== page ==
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Discovery is the process of obtaining information from the opposing party in the course of a lawsuit. Discovery is governed by the Pennsylvania Rules of Civil Procedure (Pa. R.C.P.). Discovery is allowed in alimony and equitable distribution without leave of court. The information requested must be relevant to the case pursuant to Pa. R.C.P. 4003.1. In divorce, the court gives much leeway as to what is relevant since the factors for equitable distribution allow for broadness.

Formal discovery methods must adhere to the Rules of Civil Procedure and the acceptable methods include interrogatories, depositions, production requests, subpoenas to produce documents, and request for admission. Interrogatories and production request are the most frequent methods of discovery in divorce cases. Interrogatories are a written set of questions for the other party to answer. A production request lists all the documents a party is seeking. Subpoenas are utilized as well when it is necessary to get information directly from the source in the instance a party does not have it or will not cooperate in turning it over. Authorizations can be acquired in lieu of a subpoena if a party has not produced the documents themselves but is willing to cooperate in signing the authorization for the opposing party to do the legwork in obtaining the documentation.

Due to the expense to the parties for discovery, lawyers will sometimes agree to exchange discovery informally. This generally involves the lawyers deciding what information is relevant and then gathering that information and sending it to the other side in exchange for receiving documentation that they need from the other side that is also relevant.

Rule 1930.5 states that there shall be no discovery in a simple support, custody or Protection from Abuse proceeding unless authorized by court.

It is not uncommon for parties contemplating divorce to try to hide assets in an attempt to keep them out of the marital estate that will be up for distribution. One of the biggest red flags as far as potential hidden assets is if the spending habits or lifestyle of a party is way more than would be expected based on their reported income. You should also be wary of a party who owns their own business. If they deal in cash they can easily hide money. Additionally, what they report for tax purposes is not always indicative of income available for spousal or child support. It complex cases it may become necessary to hire an expert to analyze income flow. Top level executives may receive different forms of income. Examples include stock options, bonuses, car allowances, and deferred compensation plans. Even military members often have a compensation package that goes beyond their base salary.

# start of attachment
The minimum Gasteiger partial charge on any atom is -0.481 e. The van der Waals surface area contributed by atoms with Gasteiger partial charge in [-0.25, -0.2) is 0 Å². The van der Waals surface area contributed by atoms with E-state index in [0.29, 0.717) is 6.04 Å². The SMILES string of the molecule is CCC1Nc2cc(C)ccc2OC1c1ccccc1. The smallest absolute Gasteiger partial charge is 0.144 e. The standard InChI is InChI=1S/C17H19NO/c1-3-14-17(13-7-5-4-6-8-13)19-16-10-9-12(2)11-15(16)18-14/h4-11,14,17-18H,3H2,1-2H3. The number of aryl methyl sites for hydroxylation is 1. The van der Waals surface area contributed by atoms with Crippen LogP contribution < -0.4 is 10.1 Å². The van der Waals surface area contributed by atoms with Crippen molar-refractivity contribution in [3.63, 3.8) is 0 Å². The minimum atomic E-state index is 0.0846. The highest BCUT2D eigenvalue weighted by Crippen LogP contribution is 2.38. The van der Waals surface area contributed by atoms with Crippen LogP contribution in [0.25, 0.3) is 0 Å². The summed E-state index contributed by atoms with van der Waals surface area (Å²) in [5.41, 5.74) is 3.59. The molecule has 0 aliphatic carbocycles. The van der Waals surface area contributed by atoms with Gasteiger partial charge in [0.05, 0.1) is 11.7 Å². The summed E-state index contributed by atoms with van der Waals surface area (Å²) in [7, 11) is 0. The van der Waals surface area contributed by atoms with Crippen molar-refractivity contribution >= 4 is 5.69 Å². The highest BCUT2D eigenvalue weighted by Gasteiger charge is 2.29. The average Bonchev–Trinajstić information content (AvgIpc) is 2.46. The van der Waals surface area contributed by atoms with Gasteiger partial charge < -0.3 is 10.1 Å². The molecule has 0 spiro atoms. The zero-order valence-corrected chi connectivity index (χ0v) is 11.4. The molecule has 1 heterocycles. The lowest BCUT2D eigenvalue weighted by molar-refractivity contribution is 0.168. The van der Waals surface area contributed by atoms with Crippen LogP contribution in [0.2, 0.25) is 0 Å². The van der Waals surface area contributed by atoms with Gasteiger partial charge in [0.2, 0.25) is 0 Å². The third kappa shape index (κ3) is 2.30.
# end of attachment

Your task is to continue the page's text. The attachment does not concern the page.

Discovery is a good start in seeking to track down assets, hidden or otherwise. Tax returns and bank statements are good to review in terms of sources of income as well as where the income is going. A tax return can show rental income, interest on bank accounts, dividends on stock, etc. Bank statements can show any transfers of money and identify where it went to. Parties can subpoena documents directly from the custodian of the documents if the spouse will not cooperate and turn them over. If these initial avenues of discovery do not yield the desired results, a party will have to make a decision as to whether to invest more money in the chase for hidden assets. Any party that anticipates hiding or dissipating assets may become a problem during the pendency of the divorce should obtain a court injunction right away preventing the dissipation or transfer of any marital assets.

Discovery is the process of obtaining information from the opposing party in the course of a lawsuit. Discovery is governed by the Pennsylvania Rules of Civil Procedure (Pa. R.C.P.). Rule 1930.5 states that there shall be no discovery in a simple support, custody or Protection from Abuse proceeding unless authorized by court. In order for you to be allowed to send discovery in a custody matter, you must get permission from the court. If a request for discovery is granted, discovery would then proceed as in any other matter.

Formal discovery methods include interrogatories, depositions, production requests, subpoenas to produce things and/or documents, and/or requests for admission. Interrogatories and production request are the most frequent methods of discovery in family law cases. Interrogatories are a written set of questions for the other party to answer. A production request lists all the documents a party is seeking. Subpoenas are a good tool when it is necessary to get information directly from the source in the instance a party does not have it, will not cooperate in turning it over, or you suspect they may tamper with the documentation. Examples of relevant documentation to seek in a custody matter may include health care records for the children and/or the other parent, academic records, any prior evaluations completed, expert reports, criminal records of the other parent, and information on potential witnesses.